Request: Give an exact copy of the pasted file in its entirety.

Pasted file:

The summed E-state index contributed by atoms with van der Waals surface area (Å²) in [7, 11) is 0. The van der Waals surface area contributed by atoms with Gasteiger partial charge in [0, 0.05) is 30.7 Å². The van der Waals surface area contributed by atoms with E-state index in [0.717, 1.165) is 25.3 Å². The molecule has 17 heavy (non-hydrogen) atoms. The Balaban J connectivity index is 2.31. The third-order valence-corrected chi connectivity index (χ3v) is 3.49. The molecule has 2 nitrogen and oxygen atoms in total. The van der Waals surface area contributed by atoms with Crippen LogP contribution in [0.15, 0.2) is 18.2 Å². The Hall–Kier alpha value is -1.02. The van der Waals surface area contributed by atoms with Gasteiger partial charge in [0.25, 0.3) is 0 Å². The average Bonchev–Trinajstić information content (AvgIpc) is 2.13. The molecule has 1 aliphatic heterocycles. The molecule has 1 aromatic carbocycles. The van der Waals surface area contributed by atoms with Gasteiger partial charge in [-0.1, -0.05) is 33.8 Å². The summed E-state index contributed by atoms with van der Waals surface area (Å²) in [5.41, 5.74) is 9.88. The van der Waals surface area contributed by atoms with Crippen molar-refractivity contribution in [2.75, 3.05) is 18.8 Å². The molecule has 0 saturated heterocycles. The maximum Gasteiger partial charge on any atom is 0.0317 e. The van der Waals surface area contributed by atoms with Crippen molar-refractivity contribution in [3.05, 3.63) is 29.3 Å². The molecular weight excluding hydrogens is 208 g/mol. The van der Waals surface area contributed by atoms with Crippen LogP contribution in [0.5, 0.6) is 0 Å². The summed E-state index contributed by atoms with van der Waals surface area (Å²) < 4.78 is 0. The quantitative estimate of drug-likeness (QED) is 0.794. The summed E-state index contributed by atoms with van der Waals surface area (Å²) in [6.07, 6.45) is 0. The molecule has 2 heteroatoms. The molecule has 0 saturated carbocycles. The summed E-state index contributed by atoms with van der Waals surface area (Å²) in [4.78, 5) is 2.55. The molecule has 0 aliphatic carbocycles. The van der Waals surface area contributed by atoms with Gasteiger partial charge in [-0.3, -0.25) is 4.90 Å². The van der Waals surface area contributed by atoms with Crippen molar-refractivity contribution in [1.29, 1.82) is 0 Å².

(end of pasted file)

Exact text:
The summed E-state index contributed by atoms with van der Waals surface area (Å²) in [7, 11) is 0. The van der Waals surface area contributed by atoms with Gasteiger partial charge in [0, 0.05) is 30.7 Å². The van der Waals surface area contributed by atoms with E-state index in [0.717, 1.165) is 25.3 Å². The molecule has 17 heavy (non-hydrogen) atoms. The Balaban J connectivity index is 2.31. The third-order valence-corrected chi connectivity index (χ3v) is 3.49. The molecule has 2 nitrogen and oxygen atoms in total. The van der Waals surface area contributed by atoms with Crippen LogP contribution in [0.15, 0.2) is 18.2 Å². The Hall–Kier alpha value is -1.02. The van der Waals surface area contributed by atoms with Gasteiger partial charge in [0.25, 0.3) is 0 Å². The average Bonchev–Trinajstić information content (AvgIpc) is 2.13. The molecule has 1 aliphatic heterocycles. The molecule has 1 aromatic carbocycles. The van der Waals surface area contributed by atoms with Gasteiger partial charge in [-0.1, -0.05) is 33.8 Å². The summed E-state index contributed by atoms with van der Waals surface area (Å²) in [5.41, 5.74) is 9.88. The van der Waals surface area contributed by atoms with Crippen molar-refractivity contribution in [2.75, 3.05) is 18.8 Å². The molecule has 0 saturated heterocycles. The maximum Gasteiger partial charge on any atom is 0.0317 e. The van der Waals surface area contributed by atoms with Crippen molar-refractivity contribution in [3.05, 3.63) is 29.3 Å². The molecular weight excluding hydrogens is 208 g/mol. The van der Waals surface area contributed by atoms with Crippen LogP contribution in [0.5, 0.6) is 0 Å². The summed E-state index contributed by atoms with van der Waals surface area (Å²) < 4.78 is 0. The quantitative estimate of drug-likeness (QED) is 0.794. The summed E-state index contributed by atoms with van der Waals surface area (Å²) in [6.07, 6.45) is 0. The molecule has 2 heteroatoms. The molecule has 0 saturated carbocycles. The summed E-state index contributed by atoms with van der Waals surface area (Å²) in [4.78, 5) is 2.55. The molecule has 0 aliphatic carbocycles. The van der Waals surface area contributed by atoms with Gasteiger partial charge in [-0.3, -0.25) is 4.90 Å². The van der Waals surface area contributed by atoms with Crippen molar-refractivity contribution in [1.29, 1.82) is 0 Å².